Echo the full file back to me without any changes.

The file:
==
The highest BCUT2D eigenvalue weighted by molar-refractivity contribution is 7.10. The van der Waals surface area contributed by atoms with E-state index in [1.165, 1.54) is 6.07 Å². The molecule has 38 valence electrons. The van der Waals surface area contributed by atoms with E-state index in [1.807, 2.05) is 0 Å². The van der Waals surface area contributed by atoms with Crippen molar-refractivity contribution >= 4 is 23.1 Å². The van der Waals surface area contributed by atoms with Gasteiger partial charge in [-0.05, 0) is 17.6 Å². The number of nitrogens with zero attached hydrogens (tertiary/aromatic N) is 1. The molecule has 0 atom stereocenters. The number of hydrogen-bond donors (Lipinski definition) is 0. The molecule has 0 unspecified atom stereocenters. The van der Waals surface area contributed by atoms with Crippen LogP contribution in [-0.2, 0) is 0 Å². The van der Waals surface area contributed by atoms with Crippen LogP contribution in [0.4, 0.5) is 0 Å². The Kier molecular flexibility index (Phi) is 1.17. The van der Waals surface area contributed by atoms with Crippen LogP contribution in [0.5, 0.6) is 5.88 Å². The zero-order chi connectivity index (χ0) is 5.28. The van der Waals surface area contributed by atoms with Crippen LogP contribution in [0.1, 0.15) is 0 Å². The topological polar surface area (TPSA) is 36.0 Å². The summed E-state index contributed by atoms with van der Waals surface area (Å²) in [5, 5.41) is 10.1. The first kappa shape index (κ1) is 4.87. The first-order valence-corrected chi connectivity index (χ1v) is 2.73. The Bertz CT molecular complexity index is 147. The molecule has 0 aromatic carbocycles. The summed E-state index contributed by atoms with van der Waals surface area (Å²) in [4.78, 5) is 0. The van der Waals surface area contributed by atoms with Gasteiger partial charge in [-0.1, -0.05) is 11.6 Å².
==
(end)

The highest BCUT2D eigenvalue weighted by molar-refractivity contribution is 7.10. The van der Waals surface area contributed by atoms with E-state index in [1.165, 1.54) is 6.07 Å². The molecule has 38 valence electrons. The van der Waals surface area contributed by atoms with E-state index in [1.807, 2.05) is 0 Å². The van der Waals surface area contributed by atoms with Crippen molar-refractivity contribution >= 4 is 23.1 Å². The van der Waals surface area contributed by atoms with Gasteiger partial charge in [-0.05, 0) is 17.6 Å². The number of nitrogens with zero attached hydrogens (tertiary/aromatic N) is 1. The molecule has 0 atom stereocenters. The number of hydrogen-bond donors (Lipinski definition) is 0. The molecule has 0 unspecified atom stereocenters. The van der Waals surface area contributed by atoms with Crippen LogP contribution in [-0.2, 0) is 0 Å². The van der Waals surface area contributed by atoms with Crippen LogP contribution in [0.4, 0.5) is 0 Å². The Kier molecular flexibility index (Phi) is 1.17. The van der Waals surface area contributed by atoms with Crippen LogP contribution in [0.5, 0.6) is 5.88 Å². The zero-order chi connectivity index (χ0) is 5.28. The van der Waals surface area contributed by atoms with Crippen LogP contribution in [0.1, 0.15) is 0 Å². The topological polar surface area (TPSA) is 36.0 Å². The summed E-state index contributed by atoms with van der Waals surface area (Å²) in [5, 5.41) is 10.1. The first kappa shape index (κ1) is 4.87. The first-order valence-corrected chi connectivity index (χ1v) is 2.73. The Bertz CT molecular complexity index is 147. The molecule has 0 aromatic carbocycles. The summed E-state index contributed by atoms with van der Waals surface area (Å²) in [4.78, 5) is 0. The van der Waals surface area contributed by atoms with Gasteiger partial charge in [-0.1, -0.05) is 11.6 Å².